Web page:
Fat: It’s Not The Devil

The next macro we need to talk about is… FAT! Already I can already feel the negative feels associated with this word. We all grew up immersed in the dogma that… eating fat makes you fat, right? Greasy greaseballs all up in your arteries, clogging them, making you sweat like a fat person. Ugh gross! It’s the model of our body as a plumbing system. Just a bunch of pipes, and just like grease gets stuck to a pan and is hard to wash off, it’s the same for your body right?

Sorry, WRONG! “For every complex problem there is an answer that is clear, simple, and wrong,” according to this H.L. Mencken guy from the 19th-20th century.

This is the case with fat. It makes sense that fat would make you fat. Eat fat, get fat. Everything about it seems like it should be true. Except for the science supporting this idea, which doesn’t exist. Dietary cholesterol doesn’t matter either. I know, rocking your world.

Fat that comes from whole food sources is healthy for you! Meat, vegetables (non-seed based). Saturated and Unsaturated. Stay away from trans fats though, that stuff is made in a lab to increase shelf life of Cheez-Its. It doesn’t come from whole foods.

At 9 kCal per gram, fat is also an ideal energy source (compared to 4 kCals per gram for Protein and Carbs). It is the fuel your body prefers to burn when it is not engaged in strenuous exercise. It also is what keeps you going when you burn up all your glycogen after 30-60 min of sustained exercise. You can even convert fats into usable glycogen (for your muscles and brain) through a process called Gluconeogenesis.

So what matters when it comes to fat? Proportions, gross energy balance, and source. Fat should make up about 30-40% of your daily caloric intake, give or take depending on your background and goals. So, it’s important at each meal that it’s represented proportionally. BUT, because fat has slightly more than twice the energy density (9 kCal/gram vs. 4 kCal/gram), it should only take up about 15-20% of your plate by mass (or volume approximately).

Protein should make up about 30% of your daily energy balance, which leaves about 30% for carbs (which we’ll discuss next time).

Most of us don’t eat individual macros, however, so these will be rough approximations. If you’re eating a fatty cut of meat, for example, that counts towards the plate proportions. This is called the Plate Method, by the way, google it!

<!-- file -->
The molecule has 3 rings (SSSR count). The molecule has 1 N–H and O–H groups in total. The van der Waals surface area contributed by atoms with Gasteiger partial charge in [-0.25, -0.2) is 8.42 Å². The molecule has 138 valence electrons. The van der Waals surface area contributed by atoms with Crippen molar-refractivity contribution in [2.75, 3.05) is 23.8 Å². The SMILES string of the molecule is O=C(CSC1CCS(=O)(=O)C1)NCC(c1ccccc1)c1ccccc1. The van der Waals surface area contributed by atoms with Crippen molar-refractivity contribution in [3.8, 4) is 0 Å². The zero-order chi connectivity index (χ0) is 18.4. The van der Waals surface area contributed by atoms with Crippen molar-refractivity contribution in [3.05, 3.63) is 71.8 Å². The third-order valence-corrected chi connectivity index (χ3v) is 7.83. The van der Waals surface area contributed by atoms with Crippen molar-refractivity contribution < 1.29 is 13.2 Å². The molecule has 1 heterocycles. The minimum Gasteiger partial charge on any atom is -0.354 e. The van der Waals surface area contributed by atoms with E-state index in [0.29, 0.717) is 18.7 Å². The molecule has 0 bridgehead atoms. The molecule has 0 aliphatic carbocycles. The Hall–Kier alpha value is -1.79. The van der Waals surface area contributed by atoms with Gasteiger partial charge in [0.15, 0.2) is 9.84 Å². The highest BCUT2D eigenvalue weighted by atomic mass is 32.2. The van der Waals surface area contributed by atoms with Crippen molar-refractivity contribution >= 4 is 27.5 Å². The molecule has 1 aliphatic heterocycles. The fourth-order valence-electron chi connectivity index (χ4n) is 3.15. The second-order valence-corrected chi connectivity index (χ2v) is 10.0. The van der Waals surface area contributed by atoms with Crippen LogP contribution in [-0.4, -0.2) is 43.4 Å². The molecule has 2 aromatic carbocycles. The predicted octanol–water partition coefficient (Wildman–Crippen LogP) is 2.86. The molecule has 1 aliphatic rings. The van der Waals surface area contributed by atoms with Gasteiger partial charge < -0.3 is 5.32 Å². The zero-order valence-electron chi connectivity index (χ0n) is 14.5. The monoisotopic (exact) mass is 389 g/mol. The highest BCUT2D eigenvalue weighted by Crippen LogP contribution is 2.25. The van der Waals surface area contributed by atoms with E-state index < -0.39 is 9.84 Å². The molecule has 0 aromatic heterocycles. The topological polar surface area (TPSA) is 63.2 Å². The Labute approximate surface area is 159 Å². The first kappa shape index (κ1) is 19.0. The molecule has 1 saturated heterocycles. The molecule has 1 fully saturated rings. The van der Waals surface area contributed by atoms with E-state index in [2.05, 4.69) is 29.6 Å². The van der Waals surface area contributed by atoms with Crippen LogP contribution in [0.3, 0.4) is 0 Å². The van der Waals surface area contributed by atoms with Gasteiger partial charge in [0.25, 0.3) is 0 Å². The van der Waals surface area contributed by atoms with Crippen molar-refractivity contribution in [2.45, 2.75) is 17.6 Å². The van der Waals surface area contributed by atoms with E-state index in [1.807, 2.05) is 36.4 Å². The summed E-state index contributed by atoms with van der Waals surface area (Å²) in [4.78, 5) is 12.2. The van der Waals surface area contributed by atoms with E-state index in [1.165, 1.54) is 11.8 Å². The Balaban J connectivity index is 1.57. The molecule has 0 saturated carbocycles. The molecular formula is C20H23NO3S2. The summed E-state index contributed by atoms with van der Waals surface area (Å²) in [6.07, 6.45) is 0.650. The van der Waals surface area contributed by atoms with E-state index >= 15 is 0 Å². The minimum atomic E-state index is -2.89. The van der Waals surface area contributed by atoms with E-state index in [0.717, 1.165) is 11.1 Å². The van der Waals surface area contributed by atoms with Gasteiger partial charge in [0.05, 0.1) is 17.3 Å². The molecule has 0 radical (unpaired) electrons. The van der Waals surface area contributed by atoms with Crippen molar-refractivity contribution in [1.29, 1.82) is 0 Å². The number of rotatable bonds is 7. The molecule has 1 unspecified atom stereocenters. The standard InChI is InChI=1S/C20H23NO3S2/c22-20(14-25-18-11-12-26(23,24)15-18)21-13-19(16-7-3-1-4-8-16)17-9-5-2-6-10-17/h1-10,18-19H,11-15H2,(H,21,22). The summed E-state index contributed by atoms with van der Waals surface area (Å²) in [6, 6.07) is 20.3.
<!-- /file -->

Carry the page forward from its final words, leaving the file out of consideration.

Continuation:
The Plate Method will help you roughly approximate your daily macronutrient totals, which are based on your current body composition, activity levels, and ultimate goals. When you’re ready to graduate, macros will help you dial in exactly how much fat you should shoot for on a daily basis.

If you’re eating fat from whole foods, that will be a big improvement right away. A second order aspect we’d like to look at is your ratio of Omega 3 to Omega 6 fatty acids, which depends on the fat source. Omegas 3s are the good stuff. High quality fish oil is full of omega 3s. Nuts and seeds generally have more omega 6s relatively, as does factory farmed meat. These tend to cause inflammation, which is the devil.

So you will generally want to supplement some omega 3s (with fish oil) if you’re not prancing through the fields hunting your wild elk on your weekend trips away from your organic farm. It helps keep things balanced, as well as reduces systemic inflammation from your workouts and stress. Check out SFH liquid Fish Oil and shoot for about 3 grams per day for beginners. If you are using another source, read the labels for how much EPA + DHA they have per service. There are very few high quality brands out there (PurePharma, NordicNaturals), and not only will you need to consume 5-10 big pills if they are lower quality, but they could also be expired and rancid (which you can’t tell with a pill, which is why I recommend liquid). ***Consult your Physician/Provider, especially if you’re on blood thinners, as fish oil tends to add to that effect. ***

You’re probably pretty skeptical still of all this, I know I was at first. It just seems SO wrong to eat all that delicious bacon and eggs. But give it a try for 2-3 months, and schedule appointments with your provider to measure your Triglyceride (bad guys) to HDL (good guys) ratio before and after  (total cholesterol is bunk). If it’s going down you’re on the right track. Less than 3:5 or 0.6 is considered “good.” Get your A1C checked too, because we’ll be talking about that next time with our Carbs and sugar episode :).

Mauricio Leal

Cypher Health & Fitness Owner


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